EA February 2015

Perspectives: No Blank ECB Check for Greece

alexanderpriviteraThe new Greek political leadership is learning how painful it is to transition from a populist political campaign platform to the actual job of governing a country in the euro area. Only days after promising voters a clean break with the recent past, the illusion that Greece could regain full sovereignty within the monetary union is already being replaced by a well-known pattern of jockeying for a better negotiating position. For the moment, Alexis Tsipras, the new prime minister, does not appear to have a coherent plan.


What Next in Ukraine?

johnbarryThe New Year saw three small gatherings.  One in Washington, one in London, one in the capital of a small east European nation formerly under Soviet rule.   All were discreet, unpublicized, invitation-only.   Only the largest had a formal name.  The Washington meeting was labeled SW21: acronym for ‘Strategic Weapons in the 21st Century.’   Since 2008, that’s been a quiet get-together where high-level government officials, academics and nuclear weapons experts meet annually to discuss the role of nuclear weapons in a post-Cold War world.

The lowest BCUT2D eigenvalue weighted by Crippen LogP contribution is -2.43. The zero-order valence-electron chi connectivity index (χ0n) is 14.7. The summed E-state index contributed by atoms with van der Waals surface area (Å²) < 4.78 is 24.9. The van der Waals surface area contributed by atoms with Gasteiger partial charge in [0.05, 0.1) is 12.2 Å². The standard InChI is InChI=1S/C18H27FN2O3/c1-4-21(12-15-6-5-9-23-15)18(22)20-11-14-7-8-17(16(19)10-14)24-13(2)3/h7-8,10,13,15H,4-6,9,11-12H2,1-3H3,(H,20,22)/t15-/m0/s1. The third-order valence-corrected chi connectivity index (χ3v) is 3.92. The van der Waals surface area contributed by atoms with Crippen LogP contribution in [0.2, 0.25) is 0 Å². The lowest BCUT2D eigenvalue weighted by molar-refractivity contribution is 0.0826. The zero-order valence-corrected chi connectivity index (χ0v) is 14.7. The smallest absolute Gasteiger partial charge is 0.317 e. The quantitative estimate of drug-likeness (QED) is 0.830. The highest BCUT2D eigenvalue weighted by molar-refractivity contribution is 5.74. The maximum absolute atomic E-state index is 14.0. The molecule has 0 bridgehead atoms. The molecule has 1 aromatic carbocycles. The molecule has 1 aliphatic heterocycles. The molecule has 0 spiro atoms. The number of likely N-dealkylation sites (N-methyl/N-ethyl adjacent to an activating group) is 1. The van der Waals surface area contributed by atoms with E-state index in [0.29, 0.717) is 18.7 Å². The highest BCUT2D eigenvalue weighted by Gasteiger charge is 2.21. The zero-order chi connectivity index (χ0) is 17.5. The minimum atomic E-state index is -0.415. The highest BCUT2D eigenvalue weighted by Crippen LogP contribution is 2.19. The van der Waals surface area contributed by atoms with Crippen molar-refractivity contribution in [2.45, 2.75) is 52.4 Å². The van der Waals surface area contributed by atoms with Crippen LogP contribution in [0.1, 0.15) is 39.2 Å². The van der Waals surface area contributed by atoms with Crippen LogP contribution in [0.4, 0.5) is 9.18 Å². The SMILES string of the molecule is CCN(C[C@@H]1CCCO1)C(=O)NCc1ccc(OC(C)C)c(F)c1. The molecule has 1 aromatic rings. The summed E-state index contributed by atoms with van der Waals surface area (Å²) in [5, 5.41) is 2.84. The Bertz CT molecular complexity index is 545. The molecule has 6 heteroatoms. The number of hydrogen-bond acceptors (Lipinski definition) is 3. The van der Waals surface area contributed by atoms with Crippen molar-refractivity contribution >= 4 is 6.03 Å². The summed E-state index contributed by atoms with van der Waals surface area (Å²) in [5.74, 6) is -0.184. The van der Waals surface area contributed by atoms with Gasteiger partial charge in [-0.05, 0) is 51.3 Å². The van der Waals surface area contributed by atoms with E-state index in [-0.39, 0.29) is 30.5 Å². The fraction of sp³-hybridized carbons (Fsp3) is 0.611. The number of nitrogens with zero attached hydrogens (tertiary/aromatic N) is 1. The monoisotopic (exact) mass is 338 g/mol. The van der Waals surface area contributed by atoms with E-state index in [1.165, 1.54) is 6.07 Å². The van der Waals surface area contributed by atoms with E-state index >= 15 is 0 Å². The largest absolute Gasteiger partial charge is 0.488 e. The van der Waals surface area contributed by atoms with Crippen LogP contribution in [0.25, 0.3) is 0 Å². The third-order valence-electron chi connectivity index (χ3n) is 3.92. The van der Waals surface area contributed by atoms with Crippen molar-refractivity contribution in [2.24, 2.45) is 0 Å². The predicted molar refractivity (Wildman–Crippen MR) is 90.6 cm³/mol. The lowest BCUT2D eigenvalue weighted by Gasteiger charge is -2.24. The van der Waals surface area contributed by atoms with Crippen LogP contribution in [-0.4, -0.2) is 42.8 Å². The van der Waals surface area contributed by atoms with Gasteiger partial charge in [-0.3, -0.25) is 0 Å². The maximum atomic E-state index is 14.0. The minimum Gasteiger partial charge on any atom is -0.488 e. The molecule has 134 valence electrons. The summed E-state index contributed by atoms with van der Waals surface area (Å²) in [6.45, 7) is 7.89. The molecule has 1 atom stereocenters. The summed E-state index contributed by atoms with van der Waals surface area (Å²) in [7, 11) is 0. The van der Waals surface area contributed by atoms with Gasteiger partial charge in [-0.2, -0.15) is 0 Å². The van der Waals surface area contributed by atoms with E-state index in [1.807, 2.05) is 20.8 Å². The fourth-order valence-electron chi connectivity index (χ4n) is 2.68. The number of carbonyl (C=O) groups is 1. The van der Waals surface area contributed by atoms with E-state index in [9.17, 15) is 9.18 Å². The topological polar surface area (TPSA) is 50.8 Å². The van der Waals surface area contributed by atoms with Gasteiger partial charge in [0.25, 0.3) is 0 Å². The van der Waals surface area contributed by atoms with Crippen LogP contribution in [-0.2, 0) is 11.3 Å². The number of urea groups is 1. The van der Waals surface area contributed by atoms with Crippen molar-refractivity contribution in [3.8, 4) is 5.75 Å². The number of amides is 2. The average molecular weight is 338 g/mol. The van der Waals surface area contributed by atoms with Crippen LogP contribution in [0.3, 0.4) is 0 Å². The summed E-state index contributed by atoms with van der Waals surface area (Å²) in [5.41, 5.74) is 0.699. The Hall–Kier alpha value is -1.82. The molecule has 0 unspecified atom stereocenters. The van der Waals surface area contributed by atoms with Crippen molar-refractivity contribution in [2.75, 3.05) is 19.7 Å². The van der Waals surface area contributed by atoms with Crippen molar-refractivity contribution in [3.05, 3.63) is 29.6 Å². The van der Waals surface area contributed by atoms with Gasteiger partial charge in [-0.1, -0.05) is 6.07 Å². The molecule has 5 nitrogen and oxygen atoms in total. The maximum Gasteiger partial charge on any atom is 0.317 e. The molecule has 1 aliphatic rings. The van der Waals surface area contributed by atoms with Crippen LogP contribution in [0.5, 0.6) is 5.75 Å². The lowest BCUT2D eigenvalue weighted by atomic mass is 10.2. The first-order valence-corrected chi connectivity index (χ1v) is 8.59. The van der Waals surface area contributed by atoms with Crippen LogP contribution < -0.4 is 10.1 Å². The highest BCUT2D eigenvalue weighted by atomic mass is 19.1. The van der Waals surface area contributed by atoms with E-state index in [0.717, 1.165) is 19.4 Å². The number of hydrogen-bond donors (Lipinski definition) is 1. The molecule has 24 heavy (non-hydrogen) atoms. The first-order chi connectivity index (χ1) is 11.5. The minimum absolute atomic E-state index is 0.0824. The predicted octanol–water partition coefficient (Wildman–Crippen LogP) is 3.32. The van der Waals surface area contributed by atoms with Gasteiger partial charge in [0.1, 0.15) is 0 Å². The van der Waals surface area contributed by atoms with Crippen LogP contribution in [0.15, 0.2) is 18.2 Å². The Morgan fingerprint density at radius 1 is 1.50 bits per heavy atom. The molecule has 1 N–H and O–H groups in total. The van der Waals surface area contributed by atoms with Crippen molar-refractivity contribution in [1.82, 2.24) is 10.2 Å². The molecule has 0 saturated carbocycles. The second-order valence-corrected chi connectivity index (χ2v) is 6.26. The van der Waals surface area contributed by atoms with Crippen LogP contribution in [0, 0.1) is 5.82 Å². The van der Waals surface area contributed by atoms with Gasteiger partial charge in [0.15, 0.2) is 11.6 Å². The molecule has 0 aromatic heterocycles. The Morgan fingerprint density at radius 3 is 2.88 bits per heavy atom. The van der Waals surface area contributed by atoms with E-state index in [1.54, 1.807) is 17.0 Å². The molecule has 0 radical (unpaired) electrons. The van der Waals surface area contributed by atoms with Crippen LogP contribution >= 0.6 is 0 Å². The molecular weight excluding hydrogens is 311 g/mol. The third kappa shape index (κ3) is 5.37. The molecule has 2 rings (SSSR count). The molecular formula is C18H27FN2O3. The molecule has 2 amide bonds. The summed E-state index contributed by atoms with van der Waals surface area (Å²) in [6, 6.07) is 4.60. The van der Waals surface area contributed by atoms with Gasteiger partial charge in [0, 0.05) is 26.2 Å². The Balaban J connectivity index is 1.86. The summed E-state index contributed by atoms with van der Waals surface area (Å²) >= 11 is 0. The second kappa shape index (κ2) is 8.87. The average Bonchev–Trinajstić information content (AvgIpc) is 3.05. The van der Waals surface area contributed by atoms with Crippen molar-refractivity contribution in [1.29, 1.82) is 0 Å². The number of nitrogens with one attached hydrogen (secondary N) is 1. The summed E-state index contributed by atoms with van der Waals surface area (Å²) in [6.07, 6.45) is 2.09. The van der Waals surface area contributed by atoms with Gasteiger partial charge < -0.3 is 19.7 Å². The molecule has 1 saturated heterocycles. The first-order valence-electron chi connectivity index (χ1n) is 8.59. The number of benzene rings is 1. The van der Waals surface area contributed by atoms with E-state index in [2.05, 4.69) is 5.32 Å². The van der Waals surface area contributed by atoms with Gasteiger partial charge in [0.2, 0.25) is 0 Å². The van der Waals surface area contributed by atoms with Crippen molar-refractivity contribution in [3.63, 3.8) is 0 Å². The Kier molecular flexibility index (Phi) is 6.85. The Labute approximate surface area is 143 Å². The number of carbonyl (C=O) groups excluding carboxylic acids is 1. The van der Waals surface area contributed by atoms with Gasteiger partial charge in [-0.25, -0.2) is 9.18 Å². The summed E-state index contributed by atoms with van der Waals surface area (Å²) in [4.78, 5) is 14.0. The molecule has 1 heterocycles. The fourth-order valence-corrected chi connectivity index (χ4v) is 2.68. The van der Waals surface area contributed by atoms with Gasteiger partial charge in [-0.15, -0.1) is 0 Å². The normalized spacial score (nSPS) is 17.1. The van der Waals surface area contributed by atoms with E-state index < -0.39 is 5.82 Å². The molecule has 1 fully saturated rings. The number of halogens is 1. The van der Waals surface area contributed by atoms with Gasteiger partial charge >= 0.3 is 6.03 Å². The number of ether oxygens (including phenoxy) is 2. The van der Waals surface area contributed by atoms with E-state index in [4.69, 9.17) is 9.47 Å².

Syriza Challenges the Euro-Austerians

paul horneGreece’s new government insists on drastic easing of the draconian conditions imposed by the “Troika’s” €240 bn bailouts in 2010 and 2012 [1], plus restructuring of Greece’s €320+ bn international debt burden.  This forces Euro political leaders to  face up to the urgent need for overdue institutional and structural reforms to ensure that the euro, at age 16, remains viable as a reserve currency.